The percentage of crude protein in a diet does not tell you if the protein has come from plant or animal sources, nor does it indicate the overall digestibility and thus the biological value of the protein to your dog. It does however give you an idea as to the nutritional value of the food and many healthy dogs with a moderate activity level do extremely well on a food with a crude protein level of about 18%. However, dogs that are highly active, pregnant/lactating bitches, dogs recovering from illness/surgery, growing dogs or very old dogs often benefit from diets with higher levels of protein. This is to support their bodily demands and often diets are specially formulated to assist these life stages. For most dogs, higher levels of protein are not necessarily always better – your dog may have to excrete any excess dietary protein, and this can be costly both in monetary cost (protein is typically the most expensive component in a foodstuff!) as well as for the environment in terms of sustainability and the excretion products of protein digestion, notably urea and ammonia. It’s worth seeking qualified nutritional advice if you are unsure about your own dog’s nutritional protein needs.
Crude oils and fats
In the same way as crude protein, the term “crude oils and fats” simply refers to the chemical analysis of the overall fat and oil content of a foodstuff. It is not an indication that food manufacturers add crude oil from the North Sea to their foods! Fat (oil being liquid fat) is essential in an animal’s diet and dogs especially use fat as a primary source of energy. On this basis, often foods formulated for highly active dogs have higher fat levels than those intended for more sedate dogs; for example, Field and Trial Superior which is intended for highly active dogs has a crude fat content of 20%, compared with Field and Trial Light and Senior, with a crude fat content of only 8.5%!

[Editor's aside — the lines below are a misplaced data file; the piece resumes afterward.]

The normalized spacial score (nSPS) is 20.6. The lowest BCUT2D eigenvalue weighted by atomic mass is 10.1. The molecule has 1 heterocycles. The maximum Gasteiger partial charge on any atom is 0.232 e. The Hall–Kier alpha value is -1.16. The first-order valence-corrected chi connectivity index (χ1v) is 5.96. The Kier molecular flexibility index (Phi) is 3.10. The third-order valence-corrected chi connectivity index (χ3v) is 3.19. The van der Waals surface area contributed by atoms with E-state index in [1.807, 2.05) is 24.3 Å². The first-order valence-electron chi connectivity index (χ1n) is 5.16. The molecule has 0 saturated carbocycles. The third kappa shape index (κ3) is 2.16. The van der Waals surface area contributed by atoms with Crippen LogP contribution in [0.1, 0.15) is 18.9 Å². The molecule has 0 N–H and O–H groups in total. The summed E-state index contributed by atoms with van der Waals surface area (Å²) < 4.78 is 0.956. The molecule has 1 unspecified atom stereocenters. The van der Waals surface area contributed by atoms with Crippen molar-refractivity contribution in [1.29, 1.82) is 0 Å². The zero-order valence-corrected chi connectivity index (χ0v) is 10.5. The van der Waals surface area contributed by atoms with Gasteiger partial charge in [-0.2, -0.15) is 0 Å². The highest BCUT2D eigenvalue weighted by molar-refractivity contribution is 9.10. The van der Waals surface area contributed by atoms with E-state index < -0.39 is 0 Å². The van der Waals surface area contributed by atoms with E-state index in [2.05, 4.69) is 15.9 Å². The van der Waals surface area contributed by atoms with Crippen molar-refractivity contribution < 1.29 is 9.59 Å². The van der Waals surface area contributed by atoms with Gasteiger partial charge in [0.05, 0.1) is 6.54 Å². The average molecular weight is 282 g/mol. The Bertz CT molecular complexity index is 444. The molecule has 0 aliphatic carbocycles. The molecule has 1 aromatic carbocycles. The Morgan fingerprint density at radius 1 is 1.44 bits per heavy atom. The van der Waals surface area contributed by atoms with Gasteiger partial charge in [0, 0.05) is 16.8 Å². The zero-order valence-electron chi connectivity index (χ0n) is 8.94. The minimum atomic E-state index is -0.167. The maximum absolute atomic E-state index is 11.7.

Typically, as the crude fat content of a diet increases, the crude protein content also increases, to support the dog’s activities overall, including the ability to digest the dietary fat! For many dogs however, the fat content of a diet needs to be limited as it is linked with obesity. Indeed, choosing a food with a low percentage of crude oils and fats is an easy way to help manage your dog’s weight via diet.
Crude fibre is an indication of the fibre content of the diet and again is a measure of the composition of the diet based on laboratory tests. Fibre is typically from plant sources and is the indigestible part of grains and other plant products. Fibre is useful for maintaining gut health and stability. Fibre within the diet of a dog can help regulate the functioning of the gastrointestinal system and can assist in the production of firm stools and help naturally empty the anal glands. Indeed, high fibre diets are sometimes useful for dogs with ongoing anal gland issues and certain other medical conditions.